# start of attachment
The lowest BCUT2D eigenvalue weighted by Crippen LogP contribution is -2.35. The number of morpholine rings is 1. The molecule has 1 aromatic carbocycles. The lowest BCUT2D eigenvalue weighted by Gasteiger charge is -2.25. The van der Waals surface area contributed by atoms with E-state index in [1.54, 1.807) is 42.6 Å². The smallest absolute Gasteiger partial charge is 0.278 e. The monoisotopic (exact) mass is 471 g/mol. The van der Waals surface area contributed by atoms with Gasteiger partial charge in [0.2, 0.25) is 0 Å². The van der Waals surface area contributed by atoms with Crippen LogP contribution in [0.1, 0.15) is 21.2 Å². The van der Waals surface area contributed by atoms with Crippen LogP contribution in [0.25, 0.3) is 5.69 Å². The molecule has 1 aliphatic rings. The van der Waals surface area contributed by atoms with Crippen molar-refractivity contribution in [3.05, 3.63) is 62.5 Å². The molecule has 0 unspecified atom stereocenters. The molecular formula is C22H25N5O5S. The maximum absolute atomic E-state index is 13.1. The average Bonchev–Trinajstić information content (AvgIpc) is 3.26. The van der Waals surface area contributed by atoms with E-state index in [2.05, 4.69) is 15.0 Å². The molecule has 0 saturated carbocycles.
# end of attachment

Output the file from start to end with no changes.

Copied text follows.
The lowest BCUT2D eigenvalue weighted by Crippen LogP contribution is -2.35. The number of morpholine rings is 1. The molecule has 1 aromatic carbocycles. The lowest BCUT2D eigenvalue weighted by Gasteiger charge is -2.25. The van der Waals surface area contributed by atoms with E-state index in [1.54, 1.807) is 42.6 Å². The smallest absolute Gasteiger partial charge is 0.278 e. The monoisotopic (exact) mass is 471 g/mol. The van der Waals surface area contributed by atoms with Gasteiger partial charge in [0.2, 0.25) is 0 Å². The van der Waals surface area contributed by atoms with Crippen LogP contribution in [0.1, 0.15) is 21.2 Å². The van der Waals surface area contributed by atoms with Crippen LogP contribution in [0.25, 0.3) is 5.69 Å². The molecule has 1 aliphatic rings. The van der Waals surface area contributed by atoms with Crippen molar-refractivity contribution in [3.05, 3.63) is 62.5 Å². The molecule has 0 unspecified atom stereocenters. The molecular formula is C22H25N5O5S. The maximum absolute atomic E-state index is 13.1. The average Bonchev–Trinajstić information content (AvgIpc) is 3.26. The van der Waals surface area contributed by atoms with E-state index in [2.05, 4.69) is 15.0 Å². The molecule has 0 saturated carbocycles.